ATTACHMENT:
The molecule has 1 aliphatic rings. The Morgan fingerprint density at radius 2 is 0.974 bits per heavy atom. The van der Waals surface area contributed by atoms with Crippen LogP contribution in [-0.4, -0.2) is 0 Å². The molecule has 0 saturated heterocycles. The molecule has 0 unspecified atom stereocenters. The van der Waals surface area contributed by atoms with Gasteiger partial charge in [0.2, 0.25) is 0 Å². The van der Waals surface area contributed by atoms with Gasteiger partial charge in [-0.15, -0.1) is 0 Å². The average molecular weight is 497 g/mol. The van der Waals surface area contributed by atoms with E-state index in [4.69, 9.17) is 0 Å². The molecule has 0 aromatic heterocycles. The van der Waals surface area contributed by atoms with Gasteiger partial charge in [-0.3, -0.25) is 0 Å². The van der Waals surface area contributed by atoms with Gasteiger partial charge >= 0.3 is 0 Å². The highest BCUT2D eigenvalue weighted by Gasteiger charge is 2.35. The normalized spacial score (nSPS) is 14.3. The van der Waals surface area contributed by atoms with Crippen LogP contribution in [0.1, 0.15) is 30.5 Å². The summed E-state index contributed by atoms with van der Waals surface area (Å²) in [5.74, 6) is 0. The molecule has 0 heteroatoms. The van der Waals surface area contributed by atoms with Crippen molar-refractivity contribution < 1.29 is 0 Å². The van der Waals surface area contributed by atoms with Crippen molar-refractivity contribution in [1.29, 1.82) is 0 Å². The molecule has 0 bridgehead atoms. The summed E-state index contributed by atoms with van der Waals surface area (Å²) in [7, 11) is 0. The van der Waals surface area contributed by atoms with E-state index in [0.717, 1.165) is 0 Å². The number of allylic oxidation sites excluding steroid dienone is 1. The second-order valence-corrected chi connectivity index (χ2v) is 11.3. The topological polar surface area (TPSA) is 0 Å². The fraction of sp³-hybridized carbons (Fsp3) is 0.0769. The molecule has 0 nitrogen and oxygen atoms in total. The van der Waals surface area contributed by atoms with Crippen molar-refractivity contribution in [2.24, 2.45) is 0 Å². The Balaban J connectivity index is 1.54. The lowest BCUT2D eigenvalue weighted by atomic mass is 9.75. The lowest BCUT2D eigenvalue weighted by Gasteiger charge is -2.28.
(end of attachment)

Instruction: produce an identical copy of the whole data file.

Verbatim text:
The molecule has 1 aliphatic rings. The Morgan fingerprint density at radius 2 is 0.974 bits per heavy atom. The van der Waals surface area contributed by atoms with Crippen LogP contribution in [-0.4, -0.2) is 0 Å². The molecule has 0 saturated heterocycles. The molecule has 0 unspecified atom stereocenters. The van der Waals surface area contributed by atoms with Gasteiger partial charge in [0.2, 0.25) is 0 Å². The van der Waals surface area contributed by atoms with Gasteiger partial charge in [-0.15, -0.1) is 0 Å². The average molecular weight is 497 g/mol. The van der Waals surface area contributed by atoms with E-state index in [4.69, 9.17) is 0 Å². The molecule has 0 aromatic heterocycles. The van der Waals surface area contributed by atoms with Gasteiger partial charge in [-0.3, -0.25) is 0 Å². The van der Waals surface area contributed by atoms with Gasteiger partial charge >= 0.3 is 0 Å². The highest BCUT2D eigenvalue weighted by Gasteiger charge is 2.35. The normalized spacial score (nSPS) is 14.3. The van der Waals surface area contributed by atoms with Crippen LogP contribution in [0.1, 0.15) is 30.5 Å². The summed E-state index contributed by atoms with van der Waals surface area (Å²) in [5.74, 6) is 0. The molecule has 0 heteroatoms. The van der Waals surface area contributed by atoms with Crippen molar-refractivity contribution < 1.29 is 0 Å². The van der Waals surface area contributed by atoms with Crippen molar-refractivity contribution in [1.29, 1.82) is 0 Å². The molecule has 0 bridgehead atoms. The summed E-state index contributed by atoms with van der Waals surface area (Å²) in [7, 11) is 0. The van der Waals surface area contributed by atoms with E-state index in [0.717, 1.165) is 0 Å². The number of allylic oxidation sites excluding steroid dienone is 1. The second-order valence-corrected chi connectivity index (χ2v) is 11.3. The topological polar surface area (TPSA) is 0 Å². The fraction of sp³-hybridized carbons (Fsp3) is 0.0769. The molecule has 0 nitrogen and oxygen atoms in total. The van der Waals surface area contributed by atoms with Crippen molar-refractivity contribution in [2.24, 2.45) is 0 Å². The Balaban J connectivity index is 1.54. The lowest BCUT2D eigenvalue weighted by atomic mass is 9.75. The lowest BCUT2D eigenvalue weighted by Gasteiger charge is -2.28.